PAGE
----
Cancer cells need a blood supply to grow. A key receptor protein called the alpha V beta 3 integrin directs formation of new blood vessels by binding to other proteins, such as angiostatin and endostatin, produced by tumor cells. Scientists at Massachusetts General Hospital (MGH) have now deciphered the detailed structure of this protein as it interacts with its ligand (the protein that binds to a receptor). The work comes on the heels of findings published last year by the MGH investigators on the structure of the same protein in its resting unbound state. The new data, which will appear in a future issue of Science, are being published March 7 on the Science Express website (http://www.sciencexpress.org).
"By knowing the intricate molecular interactions between this receptor and its ligand, we are now in a better position to devise inhibitors that block this interaction and therefore prevent or forestall tumor angiogenesis and progression," says M. Amin Arnaout, MD, senior author, director of the MGH Structural Biology Program and chief of the MGH Renal Unit. Arnaout says this integrin receptor is also used by breast cancer cells to escape into the bloodstream and metastasize. "With this new information, we might be able to intercept that process as well," says Arnaout.
The MGH scientists also found that alpha V beta 3 integrin changes its shape when bound to its ligand, allowing it to send chemical signals instructing tumor cells to grow and spread. "Defining this shape-shift at the atomic level may also be harnessed therapeutically by designing more selective drugs with fewer side effects," says Arnaout.
There are 23 additional integrin receptors in humans, all with similar structural motifs. Some of these play important roles in other diseases -- such as osteoporosis, stroke, heart attack, diabetes, nephritis and rheumatoid arthritis -- and all bind to their protein ligands in a similar manner. "Catching an integrin in the act of binding to its ligand will offer new means of developing drugs to other debilitating diseases besides cancer," says Arnaout.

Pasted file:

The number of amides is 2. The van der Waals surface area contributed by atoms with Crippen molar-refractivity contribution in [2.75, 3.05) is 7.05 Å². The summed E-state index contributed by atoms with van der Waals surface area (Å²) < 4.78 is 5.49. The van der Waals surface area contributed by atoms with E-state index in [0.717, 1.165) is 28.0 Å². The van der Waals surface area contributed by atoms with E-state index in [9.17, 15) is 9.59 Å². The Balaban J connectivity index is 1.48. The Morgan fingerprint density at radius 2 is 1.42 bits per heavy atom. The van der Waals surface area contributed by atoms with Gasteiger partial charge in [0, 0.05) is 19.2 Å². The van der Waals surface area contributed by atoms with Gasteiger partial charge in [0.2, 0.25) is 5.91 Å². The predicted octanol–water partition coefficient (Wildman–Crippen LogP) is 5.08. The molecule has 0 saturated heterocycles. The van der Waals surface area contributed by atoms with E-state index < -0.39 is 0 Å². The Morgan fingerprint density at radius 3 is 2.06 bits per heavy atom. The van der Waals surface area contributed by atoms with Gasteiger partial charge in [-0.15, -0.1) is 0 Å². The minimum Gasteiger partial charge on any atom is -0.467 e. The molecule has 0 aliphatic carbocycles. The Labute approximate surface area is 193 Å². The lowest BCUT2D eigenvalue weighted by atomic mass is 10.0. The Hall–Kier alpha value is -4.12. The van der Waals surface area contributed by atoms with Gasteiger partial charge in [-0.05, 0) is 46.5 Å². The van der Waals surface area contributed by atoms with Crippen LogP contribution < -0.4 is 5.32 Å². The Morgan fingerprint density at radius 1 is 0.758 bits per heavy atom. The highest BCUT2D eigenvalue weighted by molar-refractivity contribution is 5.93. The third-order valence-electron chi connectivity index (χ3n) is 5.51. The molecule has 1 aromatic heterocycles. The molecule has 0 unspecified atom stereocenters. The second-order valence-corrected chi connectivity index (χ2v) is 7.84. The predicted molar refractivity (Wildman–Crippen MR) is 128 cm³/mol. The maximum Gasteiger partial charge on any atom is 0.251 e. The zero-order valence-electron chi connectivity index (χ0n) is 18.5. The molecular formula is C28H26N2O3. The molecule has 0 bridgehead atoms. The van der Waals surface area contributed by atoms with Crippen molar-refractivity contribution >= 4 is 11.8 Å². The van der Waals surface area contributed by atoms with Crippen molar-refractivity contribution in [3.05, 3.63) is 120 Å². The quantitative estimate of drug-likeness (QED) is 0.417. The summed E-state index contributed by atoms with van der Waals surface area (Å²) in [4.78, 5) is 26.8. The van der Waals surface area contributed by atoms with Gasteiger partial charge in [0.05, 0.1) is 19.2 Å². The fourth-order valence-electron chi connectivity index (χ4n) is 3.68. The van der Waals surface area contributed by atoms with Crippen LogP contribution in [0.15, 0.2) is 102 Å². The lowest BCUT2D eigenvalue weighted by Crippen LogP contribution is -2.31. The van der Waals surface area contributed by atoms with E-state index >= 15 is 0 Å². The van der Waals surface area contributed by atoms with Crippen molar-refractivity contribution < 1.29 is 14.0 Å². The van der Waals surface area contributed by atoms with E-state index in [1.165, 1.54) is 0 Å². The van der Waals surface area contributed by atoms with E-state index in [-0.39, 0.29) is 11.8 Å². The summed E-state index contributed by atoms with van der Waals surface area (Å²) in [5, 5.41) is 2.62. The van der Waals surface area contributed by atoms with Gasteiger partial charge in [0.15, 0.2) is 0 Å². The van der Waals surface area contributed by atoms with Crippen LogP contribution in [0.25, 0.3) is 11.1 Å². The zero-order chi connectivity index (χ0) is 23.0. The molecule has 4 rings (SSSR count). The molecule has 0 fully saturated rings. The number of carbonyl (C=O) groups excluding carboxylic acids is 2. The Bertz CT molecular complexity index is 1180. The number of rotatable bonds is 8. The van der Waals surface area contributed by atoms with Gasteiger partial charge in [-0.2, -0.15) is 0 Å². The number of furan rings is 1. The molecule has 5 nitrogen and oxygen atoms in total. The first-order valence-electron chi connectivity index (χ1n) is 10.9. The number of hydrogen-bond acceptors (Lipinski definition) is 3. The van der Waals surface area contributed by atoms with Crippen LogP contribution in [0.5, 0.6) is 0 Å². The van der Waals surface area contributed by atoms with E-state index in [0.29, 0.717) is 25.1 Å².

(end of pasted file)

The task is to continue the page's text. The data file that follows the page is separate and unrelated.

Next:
The other members of the research team include Jian-Ping Xiong, PhD, and Thilo Stehle, PhD, of the MGH -- who along with Arnaout are members of the MGH Structural Biology Program -- Matthias Frech, PhD, and Simon Goodman, PhD, of Merck KGaA in Germany, and Rongguang Zhang, PhD, and Andrzej Joachimiak, PhD, of the Argonne National Laboratory in Illinois. The study was supported by research grants from the National Institutes of Health and the U.S. Department of Energy.
The Massachusetts General Hospital, established in 1811, is the original and largest teaching hospital of Harvard Medical School. The MGH conducts the largest hospital-based research program in the United States, with an annual research budget of more than $300 million and major research centers in AIDS, the neurosciences, cardiovascular research, cancer, cutaneous biology, transplantation biology and photomedicine. In 1994, the MGH joined with Brigham and Women's Hospital to form Partners HealthCare System, an integrated health care delivery system comprising the two academic medical centers, specialty and community hospitals, a network of physician groups and nonacute and home health services.
The above post is reprinted from materials provided by Massachusetts General Hospital. Note: Materials may be edited for content and length.
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